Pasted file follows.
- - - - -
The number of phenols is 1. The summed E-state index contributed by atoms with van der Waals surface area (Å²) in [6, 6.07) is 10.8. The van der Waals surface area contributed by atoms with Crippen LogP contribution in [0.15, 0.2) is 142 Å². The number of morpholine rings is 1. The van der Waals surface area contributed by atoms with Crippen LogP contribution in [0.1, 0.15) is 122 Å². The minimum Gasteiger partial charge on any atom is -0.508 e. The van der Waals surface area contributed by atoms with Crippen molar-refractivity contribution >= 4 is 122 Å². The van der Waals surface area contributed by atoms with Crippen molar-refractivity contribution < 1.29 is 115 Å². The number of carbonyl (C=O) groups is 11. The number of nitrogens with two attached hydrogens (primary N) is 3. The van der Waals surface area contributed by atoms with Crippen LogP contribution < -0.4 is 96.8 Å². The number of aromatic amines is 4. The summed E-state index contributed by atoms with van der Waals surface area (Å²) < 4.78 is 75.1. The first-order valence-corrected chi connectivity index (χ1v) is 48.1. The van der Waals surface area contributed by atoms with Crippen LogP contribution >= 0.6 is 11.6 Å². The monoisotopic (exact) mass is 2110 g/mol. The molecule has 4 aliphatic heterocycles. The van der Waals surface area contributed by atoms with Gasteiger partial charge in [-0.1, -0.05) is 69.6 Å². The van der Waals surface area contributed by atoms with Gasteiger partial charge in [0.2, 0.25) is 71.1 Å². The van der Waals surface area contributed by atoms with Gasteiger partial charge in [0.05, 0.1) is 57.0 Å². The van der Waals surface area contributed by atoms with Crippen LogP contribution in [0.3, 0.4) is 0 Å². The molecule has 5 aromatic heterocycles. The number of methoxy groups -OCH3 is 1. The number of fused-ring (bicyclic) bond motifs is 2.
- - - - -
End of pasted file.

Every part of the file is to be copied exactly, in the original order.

The number of phenols is 1. The summed E-state index contributed by atoms with van der Waals surface area (Å²) in [6, 6.07) is 10.8. The van der Waals surface area contributed by atoms with Crippen LogP contribution in [0.15, 0.2) is 142 Å². The number of morpholine rings is 1. The van der Waals surface area contributed by atoms with Crippen LogP contribution in [0.1, 0.15) is 122 Å². The minimum Gasteiger partial charge on any atom is -0.508 e. The van der Waals surface area contributed by atoms with Crippen molar-refractivity contribution >= 4 is 122 Å². The van der Waals surface area contributed by atoms with Crippen molar-refractivity contribution < 1.29 is 115 Å². The number of carbonyl (C=O) groups is 11. The number of nitrogens with two attached hydrogens (primary N) is 3. The van der Waals surface area contributed by atoms with Crippen LogP contribution < -0.4 is 96.8 Å². The number of aromatic amines is 4. The summed E-state index contributed by atoms with van der Waals surface area (Å²) < 4.78 is 75.1. The first-order valence-corrected chi connectivity index (χ1v) is 48.1. The van der Waals surface area contributed by atoms with Crippen LogP contribution >= 0.6 is 11.6 Å². The monoisotopic (exact) mass is 2110 g/mol. The molecule has 4 aliphatic heterocycles. The van der Waals surface area contributed by atoms with Gasteiger partial charge in [-0.1, -0.05) is 69.6 Å². The van der Waals surface area contributed by atoms with Gasteiger partial charge in [0.2, 0.25) is 71.1 Å². The van der Waals surface area contributed by atoms with Gasteiger partial charge in [0.05, 0.1) is 57.0 Å². The van der Waals surface area contributed by atoms with Crippen LogP contribution in [0.3, 0.4) is 0 Å². The molecule has 5 aromatic heterocycles. The number of methoxy groups -OCH3 is 1. The number of fused-ring (bicyclic) bond motifs is 2.